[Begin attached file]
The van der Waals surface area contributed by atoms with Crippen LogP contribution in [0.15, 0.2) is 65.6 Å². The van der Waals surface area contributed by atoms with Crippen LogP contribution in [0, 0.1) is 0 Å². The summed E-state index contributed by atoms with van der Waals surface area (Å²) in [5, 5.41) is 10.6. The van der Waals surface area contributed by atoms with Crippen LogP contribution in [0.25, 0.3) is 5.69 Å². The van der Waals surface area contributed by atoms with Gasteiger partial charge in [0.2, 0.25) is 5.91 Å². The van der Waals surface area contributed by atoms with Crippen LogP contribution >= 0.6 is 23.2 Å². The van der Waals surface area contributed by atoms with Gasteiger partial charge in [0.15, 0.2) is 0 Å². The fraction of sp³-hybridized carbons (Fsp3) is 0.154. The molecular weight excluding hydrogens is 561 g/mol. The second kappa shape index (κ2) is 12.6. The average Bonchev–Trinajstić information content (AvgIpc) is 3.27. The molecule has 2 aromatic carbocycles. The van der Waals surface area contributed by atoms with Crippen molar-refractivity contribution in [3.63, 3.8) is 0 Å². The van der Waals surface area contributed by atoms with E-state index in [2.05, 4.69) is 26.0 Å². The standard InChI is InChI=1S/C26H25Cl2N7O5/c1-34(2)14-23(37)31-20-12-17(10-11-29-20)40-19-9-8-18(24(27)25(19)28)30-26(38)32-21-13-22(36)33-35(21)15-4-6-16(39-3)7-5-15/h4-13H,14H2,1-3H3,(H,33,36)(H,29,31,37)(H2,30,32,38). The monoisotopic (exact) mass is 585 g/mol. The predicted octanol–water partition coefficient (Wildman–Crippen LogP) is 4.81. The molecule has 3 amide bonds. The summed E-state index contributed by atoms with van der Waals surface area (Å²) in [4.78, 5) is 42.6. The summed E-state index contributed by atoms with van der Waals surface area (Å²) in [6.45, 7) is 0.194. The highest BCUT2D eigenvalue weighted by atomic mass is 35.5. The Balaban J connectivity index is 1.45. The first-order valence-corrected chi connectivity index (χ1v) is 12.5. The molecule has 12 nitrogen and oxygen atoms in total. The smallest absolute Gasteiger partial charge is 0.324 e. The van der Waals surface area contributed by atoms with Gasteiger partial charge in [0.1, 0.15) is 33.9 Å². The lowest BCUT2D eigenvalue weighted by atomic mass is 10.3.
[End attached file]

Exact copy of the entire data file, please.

The van der Waals surface area contributed by atoms with Crippen LogP contribution in [0.15, 0.2) is 65.6 Å². The van der Waals surface area contributed by atoms with Crippen LogP contribution in [0, 0.1) is 0 Å². The summed E-state index contributed by atoms with van der Waals surface area (Å²) in [5, 5.41) is 10.6. The van der Waals surface area contributed by atoms with Crippen LogP contribution in [0.25, 0.3) is 5.69 Å². The van der Waals surface area contributed by atoms with Gasteiger partial charge in [0.2, 0.25) is 5.91 Å². The van der Waals surface area contributed by atoms with Crippen LogP contribution >= 0.6 is 23.2 Å². The van der Waals surface area contributed by atoms with Gasteiger partial charge in [0.15, 0.2) is 0 Å². The fraction of sp³-hybridized carbons (Fsp3) is 0.154. The molecular weight excluding hydrogens is 561 g/mol. The second kappa shape index (κ2) is 12.6. The average Bonchev–Trinajstić information content (AvgIpc) is 3.27. The molecule has 2 aromatic carbocycles. The van der Waals surface area contributed by atoms with Crippen molar-refractivity contribution in [3.63, 3.8) is 0 Å². The van der Waals surface area contributed by atoms with E-state index in [2.05, 4.69) is 26.0 Å². The standard InChI is InChI=1S/C26H25Cl2N7O5/c1-34(2)14-23(37)31-20-12-17(10-11-29-20)40-19-9-8-18(24(27)25(19)28)30-26(38)32-21-13-22(36)33-35(21)15-4-6-16(39-3)7-5-15/h4-13H,14H2,1-3H3,(H,33,36)(H,29,31,37)(H2,30,32,38). The monoisotopic (exact) mass is 585 g/mol. The predicted octanol–water partition coefficient (Wildman–Crippen LogP) is 4.81. The molecule has 3 amide bonds. The summed E-state index contributed by atoms with van der Waals surface area (Å²) in [4.78, 5) is 42.6. The summed E-state index contributed by atoms with van der Waals surface area (Å²) in [6.45, 7) is 0.194. The highest BCUT2D eigenvalue weighted by atomic mass is 35.5. The Balaban J connectivity index is 1.45. The first-order valence-corrected chi connectivity index (χ1v) is 12.5. The molecule has 12 nitrogen and oxygen atoms in total. The smallest absolute Gasteiger partial charge is 0.324 e. The van der Waals surface area contributed by atoms with Gasteiger partial charge in [0.1, 0.15) is 33.9 Å². The lowest BCUT2D eigenvalue weighted by atomic mass is 10.3.